The Big Event

Smug. That’s what I was in my post about how enjoyable pregnancy was for me.  How easy it was for me. Ha.  That’ll teach me.  Trust me, Universe, I have learned my lesson!

Let me tell you about the birth of my wee one…

Ok I’ll get to that in a second. First I need to let you in on something that my closest friends and family have known about me for a long time: If I was ever going to have a baby (and that was a big if), that child would arrive in the world via an incision in my lower abdomen.  I was as pro-c-section as a person could be, and not because I ever considered myself ‘too posh to push’. No, for me it had something to do with the light headedness I always seemed to experience when I saw a pregnant belly, or the black spots that appeared in my vision when friends shared their experiences of giving birth. (Personally I think it should be illegal to share birth stories with women who have yet to experience pregnancy/labour…it could result in the extinction of the human race.)

To further illustrate my point, a little anecdote: In 2001 I lived in Australia. One day I was at Pacific Fair mall looking in a shop window.  A woman with a baby carriage stopped beside me to look in the window, and I noticed how tiny her baby was.  We’re talking a bit bigger than a sweet potato.  Being super smart, I immediately made the connection that this baby had been born very recently.  When I looked at the mom, I noticed she was wearing a crop top. A crop top! And her tummy was doing that waffly, loose skin thing.  A very brave fashion choice.  Rather than make polite conversation about her newborn, or offer my congratulations, I had to find a bench to sit down on so I could put my head between my legs.  If I had had a paper bag, I would have been breathing into it.  Just knowing that that wee sweet potato person had recently come out of some part of that woman was more than I could handle. See? Prime candidate for a c-section.  I don’t think they allow you to breathe into a paper bag when you are in labour.

So when we learned I was pregnant, my husband and I spoke to my OB about an elective c-section.  She didn’t shut me down exactly, but she didn’t make any promises, either. Basically she put a pin in the conversation and encouraged me to do more research and to speak with women who have had c-sections.  So I did.  The majority of them discouraged me from going the c-section route because of the recovery and how long and sometimes brutal it can be.  In the end, I saw reason: a day or so of extreme discomfort and pain won out over 6 weeks of healing and possible complications from major surgery. I put the c-section delivery firmly in the ‘nope’ file and started to mentally prepare myself to give birth the way nature intended (with drugs though, ha!).

So…the big event…

My mom had been staying with us for a couple days, and decided to head home for the weekend as it seemed like my baby had decided to never come out. I was scheduled to be induced on the Monday, so my mom planned to return Monday afternoon.  Can you predict what happened next? She made the 2 hour drive home on Friday, only to have to come right back early on Saturday morning because it was SHOW TIME!  Friday evening was very uncomfortable for me. My contractions went from 14 minutes apart to 7 very quickly.  My husband took me to triage to see what was happening, and after a very uncomfortable drive followed by an extremely uncomfortable exam during which I threw up, it was determined that I was only 2cm dilated and should go home to continue labouring there. Not the news I wanted.  Another uncomfortable car ride – you really notice the bumps in the road when you are trying to breathe through contractions – and we were home. I had a bath, threw up a few more times, and went to bed in the guest room (my husband snores a wee bit and in the state I was in, everything made me want to punch him).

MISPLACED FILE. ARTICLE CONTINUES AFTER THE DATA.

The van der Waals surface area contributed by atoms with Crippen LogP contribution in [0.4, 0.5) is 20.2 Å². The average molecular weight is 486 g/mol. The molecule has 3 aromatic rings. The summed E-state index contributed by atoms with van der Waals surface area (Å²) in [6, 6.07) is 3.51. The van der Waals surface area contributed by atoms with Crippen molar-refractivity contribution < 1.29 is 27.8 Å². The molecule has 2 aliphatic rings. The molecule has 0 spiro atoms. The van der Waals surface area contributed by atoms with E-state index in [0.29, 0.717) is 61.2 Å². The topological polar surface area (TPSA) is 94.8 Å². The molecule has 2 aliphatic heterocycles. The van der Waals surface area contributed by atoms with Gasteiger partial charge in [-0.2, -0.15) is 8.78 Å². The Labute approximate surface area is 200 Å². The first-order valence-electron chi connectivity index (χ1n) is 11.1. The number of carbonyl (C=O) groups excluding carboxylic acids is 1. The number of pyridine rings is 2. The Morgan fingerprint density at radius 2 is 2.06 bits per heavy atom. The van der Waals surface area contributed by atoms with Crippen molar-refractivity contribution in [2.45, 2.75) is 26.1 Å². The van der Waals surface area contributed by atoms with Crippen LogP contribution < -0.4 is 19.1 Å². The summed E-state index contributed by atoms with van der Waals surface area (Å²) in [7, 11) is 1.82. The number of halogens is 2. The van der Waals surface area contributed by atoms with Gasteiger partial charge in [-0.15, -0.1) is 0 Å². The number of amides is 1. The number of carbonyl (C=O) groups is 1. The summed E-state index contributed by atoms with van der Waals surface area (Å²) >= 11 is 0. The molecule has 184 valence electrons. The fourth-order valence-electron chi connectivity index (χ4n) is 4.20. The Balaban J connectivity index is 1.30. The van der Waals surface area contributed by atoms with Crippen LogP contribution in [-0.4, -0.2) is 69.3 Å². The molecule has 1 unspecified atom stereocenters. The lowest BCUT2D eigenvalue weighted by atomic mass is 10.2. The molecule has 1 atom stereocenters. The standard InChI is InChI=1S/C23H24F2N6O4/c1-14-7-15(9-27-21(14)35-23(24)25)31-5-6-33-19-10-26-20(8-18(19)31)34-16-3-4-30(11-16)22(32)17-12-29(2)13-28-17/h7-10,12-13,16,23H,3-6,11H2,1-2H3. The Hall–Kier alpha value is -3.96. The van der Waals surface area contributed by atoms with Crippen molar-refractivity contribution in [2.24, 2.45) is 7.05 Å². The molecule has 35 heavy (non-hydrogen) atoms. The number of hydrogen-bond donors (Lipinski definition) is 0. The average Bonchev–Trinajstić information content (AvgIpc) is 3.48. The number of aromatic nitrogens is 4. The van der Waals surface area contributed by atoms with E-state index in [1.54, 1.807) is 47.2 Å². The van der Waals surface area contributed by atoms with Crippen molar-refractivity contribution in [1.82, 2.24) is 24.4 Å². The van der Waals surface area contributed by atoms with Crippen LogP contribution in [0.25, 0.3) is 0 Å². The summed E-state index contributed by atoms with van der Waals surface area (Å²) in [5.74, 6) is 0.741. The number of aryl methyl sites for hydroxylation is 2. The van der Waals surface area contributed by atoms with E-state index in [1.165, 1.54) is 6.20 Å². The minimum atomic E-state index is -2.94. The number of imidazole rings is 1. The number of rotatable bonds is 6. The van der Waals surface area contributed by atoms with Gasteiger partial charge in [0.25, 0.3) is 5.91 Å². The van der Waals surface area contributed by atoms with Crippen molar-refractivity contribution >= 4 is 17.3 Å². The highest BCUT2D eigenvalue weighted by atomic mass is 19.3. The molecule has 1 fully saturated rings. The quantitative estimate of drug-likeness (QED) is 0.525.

Sleep was not in the cards for me, unfortunately. My contractions were coming 5 minutes apart, and I had intense lower back pain.  In between contractions, I texted my husband to come and rub my back and help me through the pain.  Four text messages later, still no husband.  I rolled myself off the bed and waddled into the master bedroom.  Didn’t the man have his phone on silent!  I may have uttered some choice expletives.  Back in the guest room, my husband dozed and I punched, pushed, and pinched him whenever I needed a back rub (approximately every 4 minutes).

By 5:30am, I was exhausted and in such discomfort that I told my husband we needed to head back to the hospital. If they wouldn’t admit me yet, we would just wander the hospital halls until I was dilated enough.  The triage nurse took pity on me and put me in a room with a morphine drip in my arm.  They weren’t admitting me – this was just to help me rest up for the impending action.  The morphine was niiiice. It didn’t stop my pain, but it put me in a bit of a floaty place where the pain didn’t hurt quite as much.  After a couple hours in that lovely floaty place, my water broke. I felt a little pop and then wondered if I had relaxed so much that I peed the bed.  The attending nurse told me there was meconium in my waters, which meant my sweet baby had decided to take his first poop on the inside. If I hadn’t been drugged I might have needed a paper bag.

I was admitted.

To make a very long story even longer…I was still only 3cm dilated, but my water had broken and baby had possibly inhaled his own poop, so the nurses needed to speed things up. They wanted to start me on a pitocin drip to help the dilation process.  I knew this would cause my contractions to come harder and faster, so there was NO way this was getting my 2 thumbs up until I had a big ass epidural needle in my spine pumping me full of the good stuff.  Luckily the anesthesiologist was nearby and hooked me up within minutes of my request.